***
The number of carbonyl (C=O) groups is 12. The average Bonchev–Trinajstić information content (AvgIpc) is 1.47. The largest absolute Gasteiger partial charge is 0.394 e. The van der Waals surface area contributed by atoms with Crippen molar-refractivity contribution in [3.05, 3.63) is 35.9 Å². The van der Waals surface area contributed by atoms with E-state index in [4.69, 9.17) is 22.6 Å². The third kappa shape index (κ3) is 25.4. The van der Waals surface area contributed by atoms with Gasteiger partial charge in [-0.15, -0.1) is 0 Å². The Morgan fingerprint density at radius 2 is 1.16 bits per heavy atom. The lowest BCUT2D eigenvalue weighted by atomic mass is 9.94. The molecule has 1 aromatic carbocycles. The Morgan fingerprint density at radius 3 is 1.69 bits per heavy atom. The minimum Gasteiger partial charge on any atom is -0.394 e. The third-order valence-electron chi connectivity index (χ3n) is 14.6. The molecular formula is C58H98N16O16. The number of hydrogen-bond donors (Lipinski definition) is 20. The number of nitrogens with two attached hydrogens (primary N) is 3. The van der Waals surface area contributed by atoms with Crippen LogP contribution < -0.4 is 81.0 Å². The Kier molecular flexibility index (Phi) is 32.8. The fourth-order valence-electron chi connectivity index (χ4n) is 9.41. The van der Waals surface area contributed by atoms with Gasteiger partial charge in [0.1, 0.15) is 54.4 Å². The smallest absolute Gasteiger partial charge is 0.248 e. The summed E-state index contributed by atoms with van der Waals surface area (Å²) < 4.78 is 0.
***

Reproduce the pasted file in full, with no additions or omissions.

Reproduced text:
The number of carbonyl (C=O) groups is 12. The average Bonchev–Trinajstić information content (AvgIpc) is 1.47. The largest absolute Gasteiger partial charge is 0.394 e. The van der Waals surface area contributed by atoms with Crippen molar-refractivity contribution in [3.05, 3.63) is 35.9 Å². The van der Waals surface area contributed by atoms with E-state index in [4.69, 9.17) is 22.6 Å². The third kappa shape index (κ3) is 25.4. The van der Waals surface area contributed by atoms with Gasteiger partial charge in [-0.15, -0.1) is 0 Å². The Morgan fingerprint density at radius 2 is 1.16 bits per heavy atom. The lowest BCUT2D eigenvalue weighted by atomic mass is 9.94. The molecule has 1 aromatic carbocycles. The Morgan fingerprint density at radius 3 is 1.69 bits per heavy atom. The minimum Gasteiger partial charge on any atom is -0.394 e. The third-order valence-electron chi connectivity index (χ3n) is 14.6. The molecular formula is C58H98N16O16. The number of hydrogen-bond donors (Lipinski definition) is 20. The number of nitrogens with two attached hydrogens (primary N) is 3. The van der Waals surface area contributed by atoms with Crippen LogP contribution < -0.4 is 81.0 Å². The Kier molecular flexibility index (Phi) is 32.8. The fourth-order valence-electron chi connectivity index (χ4n) is 9.41. The van der Waals surface area contributed by atoms with Gasteiger partial charge in [0.1, 0.15) is 54.4 Å². The smallest absolute Gasteiger partial charge is 0.248 e. The summed E-state index contributed by atoms with van der Waals surface area (Å²) < 4.78 is 0.